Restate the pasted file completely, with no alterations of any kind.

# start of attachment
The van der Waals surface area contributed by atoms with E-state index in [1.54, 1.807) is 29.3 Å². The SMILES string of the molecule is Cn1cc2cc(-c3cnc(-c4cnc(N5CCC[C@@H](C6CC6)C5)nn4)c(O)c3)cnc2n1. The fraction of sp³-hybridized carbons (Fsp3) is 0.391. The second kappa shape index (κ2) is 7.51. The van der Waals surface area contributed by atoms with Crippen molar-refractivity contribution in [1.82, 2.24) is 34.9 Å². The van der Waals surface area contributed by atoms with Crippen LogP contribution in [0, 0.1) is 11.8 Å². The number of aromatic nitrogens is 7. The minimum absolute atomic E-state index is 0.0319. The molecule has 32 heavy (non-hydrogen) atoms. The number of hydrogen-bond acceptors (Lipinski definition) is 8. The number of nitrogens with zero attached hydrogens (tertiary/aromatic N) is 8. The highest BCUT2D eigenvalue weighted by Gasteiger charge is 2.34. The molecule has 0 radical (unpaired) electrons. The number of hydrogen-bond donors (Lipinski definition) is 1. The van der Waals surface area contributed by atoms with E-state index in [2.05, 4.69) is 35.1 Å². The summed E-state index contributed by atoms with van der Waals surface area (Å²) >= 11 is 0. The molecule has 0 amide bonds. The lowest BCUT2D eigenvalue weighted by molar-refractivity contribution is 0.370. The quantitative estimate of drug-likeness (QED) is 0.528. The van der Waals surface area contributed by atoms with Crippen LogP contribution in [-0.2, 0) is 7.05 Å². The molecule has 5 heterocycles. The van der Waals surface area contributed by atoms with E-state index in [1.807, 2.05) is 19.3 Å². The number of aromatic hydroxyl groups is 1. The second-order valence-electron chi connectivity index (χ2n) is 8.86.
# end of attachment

The van der Waals surface area contributed by atoms with E-state index in [1.54, 1.807) is 29.3 Å². The SMILES string of the molecule is Cn1cc2cc(-c3cnc(-c4cnc(N5CCC[C@@H](C6CC6)C5)nn4)c(O)c3)cnc2n1. The fraction of sp³-hybridized carbons (Fsp3) is 0.391. The second kappa shape index (κ2) is 7.51. The van der Waals surface area contributed by atoms with Crippen molar-refractivity contribution in [1.82, 2.24) is 34.9 Å². The van der Waals surface area contributed by atoms with Crippen LogP contribution in [0, 0.1) is 11.8 Å². The number of aromatic nitrogens is 7. The minimum absolute atomic E-state index is 0.0319. The molecule has 32 heavy (non-hydrogen) atoms. The number of hydrogen-bond acceptors (Lipinski definition) is 8. The number of nitrogens with zero attached hydrogens (tertiary/aromatic N) is 8. The highest BCUT2D eigenvalue weighted by Gasteiger charge is 2.34. The molecule has 0 radical (unpaired) electrons. The number of hydrogen-bond donors (Lipinski definition) is 1. The van der Waals surface area contributed by atoms with E-state index in [2.05, 4.69) is 35.1 Å². The summed E-state index contributed by atoms with van der Waals surface area (Å²) >= 11 is 0. The molecule has 0 amide bonds. The lowest BCUT2D eigenvalue weighted by molar-refractivity contribution is 0.370. The quantitative estimate of drug-likeness (QED) is 0.528. The van der Waals surface area contributed by atoms with Crippen LogP contribution in [-0.2, 0) is 7.05 Å². The molecule has 5 heterocycles. The van der Waals surface area contributed by atoms with E-state index in [1.807, 2.05) is 19.3 Å². The number of aromatic hydroxyl groups is 1. The second-order valence-electron chi connectivity index (χ2n) is 8.86.